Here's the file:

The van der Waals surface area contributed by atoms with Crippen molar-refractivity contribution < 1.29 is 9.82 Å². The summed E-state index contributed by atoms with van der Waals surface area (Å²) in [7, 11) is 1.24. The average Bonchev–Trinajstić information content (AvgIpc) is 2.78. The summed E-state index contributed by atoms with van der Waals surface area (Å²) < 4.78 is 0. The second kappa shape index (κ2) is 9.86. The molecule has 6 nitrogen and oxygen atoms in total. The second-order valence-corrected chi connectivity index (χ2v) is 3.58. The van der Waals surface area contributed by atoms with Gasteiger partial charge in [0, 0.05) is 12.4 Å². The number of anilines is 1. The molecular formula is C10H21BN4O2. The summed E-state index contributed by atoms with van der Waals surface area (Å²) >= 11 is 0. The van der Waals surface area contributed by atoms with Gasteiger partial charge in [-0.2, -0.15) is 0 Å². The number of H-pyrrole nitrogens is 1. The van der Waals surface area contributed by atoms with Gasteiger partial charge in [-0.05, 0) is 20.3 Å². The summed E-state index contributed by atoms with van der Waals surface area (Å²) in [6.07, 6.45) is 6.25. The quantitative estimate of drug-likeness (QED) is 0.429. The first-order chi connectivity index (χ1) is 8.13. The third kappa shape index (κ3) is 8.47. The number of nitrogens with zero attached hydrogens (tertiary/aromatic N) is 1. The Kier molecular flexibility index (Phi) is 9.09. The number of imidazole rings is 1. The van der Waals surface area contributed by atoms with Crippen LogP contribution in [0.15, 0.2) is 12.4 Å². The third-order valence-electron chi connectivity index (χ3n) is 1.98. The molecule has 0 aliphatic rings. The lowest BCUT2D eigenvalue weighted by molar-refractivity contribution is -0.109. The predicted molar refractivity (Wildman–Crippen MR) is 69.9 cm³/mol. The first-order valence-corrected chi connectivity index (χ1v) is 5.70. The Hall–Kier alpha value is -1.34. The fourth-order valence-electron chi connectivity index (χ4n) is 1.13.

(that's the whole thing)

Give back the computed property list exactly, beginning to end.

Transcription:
The van der Waals surface area contributed by atoms with Crippen molar-refractivity contribution < 1.29 is 9.82 Å². The summed E-state index contributed by atoms with van der Waals surface area (Å²) in [7, 11) is 1.24. The average Bonchev–Trinajstić information content (AvgIpc) is 2.78. The summed E-state index contributed by atoms with van der Waals surface area (Å²) < 4.78 is 0. The second kappa shape index (κ2) is 9.86. The molecule has 6 nitrogen and oxygen atoms in total. The second-order valence-corrected chi connectivity index (χ2v) is 3.58. The van der Waals surface area contributed by atoms with Gasteiger partial charge in [0, 0.05) is 12.4 Å². The number of anilines is 1. The molecular formula is C10H21BN4O2. The summed E-state index contributed by atoms with van der Waals surface area (Å²) >= 11 is 0. The van der Waals surface area contributed by atoms with Gasteiger partial charge in [-0.2, -0.15) is 0 Å². The number of H-pyrrole nitrogens is 1. The van der Waals surface area contributed by atoms with Gasteiger partial charge in [-0.05, 0) is 20.3 Å². The summed E-state index contributed by atoms with van der Waals surface area (Å²) in [6.07, 6.45) is 6.25. The quantitative estimate of drug-likeness (QED) is 0.429. The first-order chi connectivity index (χ1) is 8.13. The third kappa shape index (κ3) is 8.47. The number of nitrogens with zero attached hydrogens (tertiary/aromatic N) is 1. The Kier molecular flexibility index (Phi) is 9.09. The number of imidazole rings is 1. The van der Waals surface area contributed by atoms with Crippen LogP contribution in [0.15, 0.2) is 12.4 Å². The third-order valence-electron chi connectivity index (χ3n) is 1.98. The molecule has 0 aliphatic rings. The lowest BCUT2D eigenvalue weighted by molar-refractivity contribution is -0.109. The predicted molar refractivity (Wildman–Crippen MR) is 69.9 cm³/mol. The first-order valence-corrected chi connectivity index (χ1v) is 5.70. The Hall–Kier alpha value is -1.34. The fourth-order valence-electron chi connectivity index (χ4n) is 1.13.